I had a chance to meet up with him two more times in 2007 and 2008 at two more NABJ conferences. I never thought in my life I would be standing to what many called a trailblazer who looked the same as me, talked like me and even wore glasses like me.  
More than anything that I have learned from seeing him on the small screen and in person is that he was not just physically there, but emotionally he was there. He owned where ever he was. He had a presence that people gravitated toward him. He had a way of speaking to you when the conversation was finished, it left an impression on you. Above all though, he was great at his job and he had fun doing it and he respected it.
Back on the aforementioned date of Jan. 4, ESPN and the sports world at large said goodbye all too soon to a sportscaster that was just as comfortable quoting from Shakespeare as he was lyrics from hip hop or R&B. He had a way of connecting to sports fans from the suburbs of Connecticut to the tough neighborhoods of Detroit, New York and California. More than anything else, Stuart Scott whenever he sat in the anchor chair of “Sportscenter, on the field of play during the pre-game or postgame of ESPN’s NFL coverage of Monday Night Football or the pre-game show for NBA on ESPN and looked into that camera and opened his mouth he was no phony and he delivered every time, even while battling cancer, three separate times.
“One thing that I know about this camera I’m looking in is it is a truth teller and it will expose phonies who perform in front of it. Stuart was no phony. He was joyful and happy with what he did and he brought that joy to every broadcast and interview he conducted,” NBATV/NBA on TNT Insider and former colleague at ESPN for eight years David Aldridge said on NBATV’s “The Beat,” on Jan. 5.
The 2015 NBA All-Star Game will take place in New York, NY next month. One of the events that I look forward to the most is the Celebrity All-Star Game, which is commentated by Mark Jones and Jon Barry and handling the sideline interviews with all the celebrity participants in the game the past few years has been Stuart Scott. While the game will still go on and will be entertaining as it has been since its inception a few years ago, it will not be the same without Scott as a part of it. Monday Night Countdown, not to mention the coverage of Super Bowl XLIX between the New England Patriots and Seattle Seahawks will not be the same and neither will the NBA broadcast on ESPN.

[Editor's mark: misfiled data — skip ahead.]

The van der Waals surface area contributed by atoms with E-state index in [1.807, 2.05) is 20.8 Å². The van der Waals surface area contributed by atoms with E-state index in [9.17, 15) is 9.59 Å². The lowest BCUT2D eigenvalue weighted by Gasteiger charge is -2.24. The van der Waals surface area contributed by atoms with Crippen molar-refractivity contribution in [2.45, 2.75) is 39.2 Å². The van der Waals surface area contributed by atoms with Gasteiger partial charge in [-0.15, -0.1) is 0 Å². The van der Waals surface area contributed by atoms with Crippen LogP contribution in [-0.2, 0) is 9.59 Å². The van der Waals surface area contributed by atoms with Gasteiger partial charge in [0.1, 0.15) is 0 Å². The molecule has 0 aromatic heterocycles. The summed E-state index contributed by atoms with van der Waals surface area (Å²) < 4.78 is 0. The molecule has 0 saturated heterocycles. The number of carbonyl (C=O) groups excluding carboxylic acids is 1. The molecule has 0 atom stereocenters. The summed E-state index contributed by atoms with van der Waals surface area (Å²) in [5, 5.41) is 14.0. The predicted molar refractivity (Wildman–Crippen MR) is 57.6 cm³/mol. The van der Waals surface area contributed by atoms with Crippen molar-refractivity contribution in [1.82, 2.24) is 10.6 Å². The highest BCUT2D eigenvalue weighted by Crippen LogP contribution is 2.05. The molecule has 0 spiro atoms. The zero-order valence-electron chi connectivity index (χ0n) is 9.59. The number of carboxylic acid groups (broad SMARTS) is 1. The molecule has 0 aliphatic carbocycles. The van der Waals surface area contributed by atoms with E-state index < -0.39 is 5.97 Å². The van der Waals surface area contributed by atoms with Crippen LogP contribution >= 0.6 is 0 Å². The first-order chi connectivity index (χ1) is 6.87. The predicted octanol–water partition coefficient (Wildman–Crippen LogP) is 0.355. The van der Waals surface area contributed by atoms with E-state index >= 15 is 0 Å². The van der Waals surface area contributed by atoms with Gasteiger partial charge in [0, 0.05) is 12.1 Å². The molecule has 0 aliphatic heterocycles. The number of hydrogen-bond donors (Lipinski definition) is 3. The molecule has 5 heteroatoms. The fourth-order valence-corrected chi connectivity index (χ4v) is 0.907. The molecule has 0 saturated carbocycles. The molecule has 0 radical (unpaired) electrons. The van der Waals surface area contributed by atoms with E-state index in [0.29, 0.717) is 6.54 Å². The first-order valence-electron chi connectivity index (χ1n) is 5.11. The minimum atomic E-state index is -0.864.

Information and quotations are courtesy of 1/4/15 9 p.m. Halftime report of the Go Daddy Bowl between Toledo and Arkansas State; 1/4/15 edition of Postseason Sunday NFL Countdown with Chris Berman, Tom Jackson, Mike Ditka, Chris Carter and Keyshawn Johnson; 1/5/15 2 a.m. edition of NBATV’s “Gametime” with Rick Kamla, Rick Fox and Brent Barry; 1/5/15 6 p.m. edition of NBATV’s “The Beat” with Vince Cellini, David Aldridge, Sekou Smith and Howard Beck;

Thursday, January 8, 2015

J-Speaks: Knicks, Cavaliers and Thunder Execute Trade

When the 2014-15 NBA campaign began, the Oklahoma City Thunder, Cleveland Cavaliers and New York Knicks had different, but lofty expectations. The Knicks hoped to get back into the playoffs after a disappointing season that had them on the outside of the playoffs looking in. The Cleveland Cavaliers with the return of LeBron James and the addition of Kevin Love alongside Kyrie Irving hoped that they would competing for supremacy in the Eastern Conference and capturing the city of Cleveland’s first professional sports title in nearly five decades. The Thunder who were runner’s up to the eventual world champion San Antonio Spurs hoped to get back to The Finals and this time win it. A combination of injuries, inconsistent play and the fact that each conference has gotten better has put all three teams behind the eight ball. The Knicks are at the bottom of the East. The Cavs are in the bottom half of the East playoffs and the Thunder right now are on the outside of the playoff picture in the West. They each needed a change and so they made one with the help of one another.
On Monday, the Cavs, Thunder and Knicks executed a three-team five player deal.
The Cavs received from the Knicks guard J.R. Smith and swingman Iman Shumpert as well as a protected 2015 first round pick from the Thunder.
The Thunder received from the Cavaliers, guard Dion Waiters and the Knicks received forward Lou Amundson and Alex Kirk from the Cavs and forward Lance Thomas from the Thunder. The Knicks also received a 2019 second round pick from the Cavs. The Knicks also on Monday waived center Samuel Dalembert, which will save them $2 million of his $3.8 million salary for this season. With the luxury tax included, the Knicks will save even more.
Whenever a trade is made like this, especially when it involves high profile teams of this nature, the question is always asked, who made out as the big winner?
At initial glance in this case, there is no real big winner, but this deal accomplish a great deal for each team.
For the Cavs (19-17), they added two wings guys that are expected to make a major impact at both ends, which they really need right now.
Of the two though, Shumpert maybe the most important because his ability to defend on the perimeter is an asset that is much needed right now.
Since the start of the season, the Cavs have inconsistent as far as guarding people on the perimeter, let alone putting the clamps on the opposition’s offense.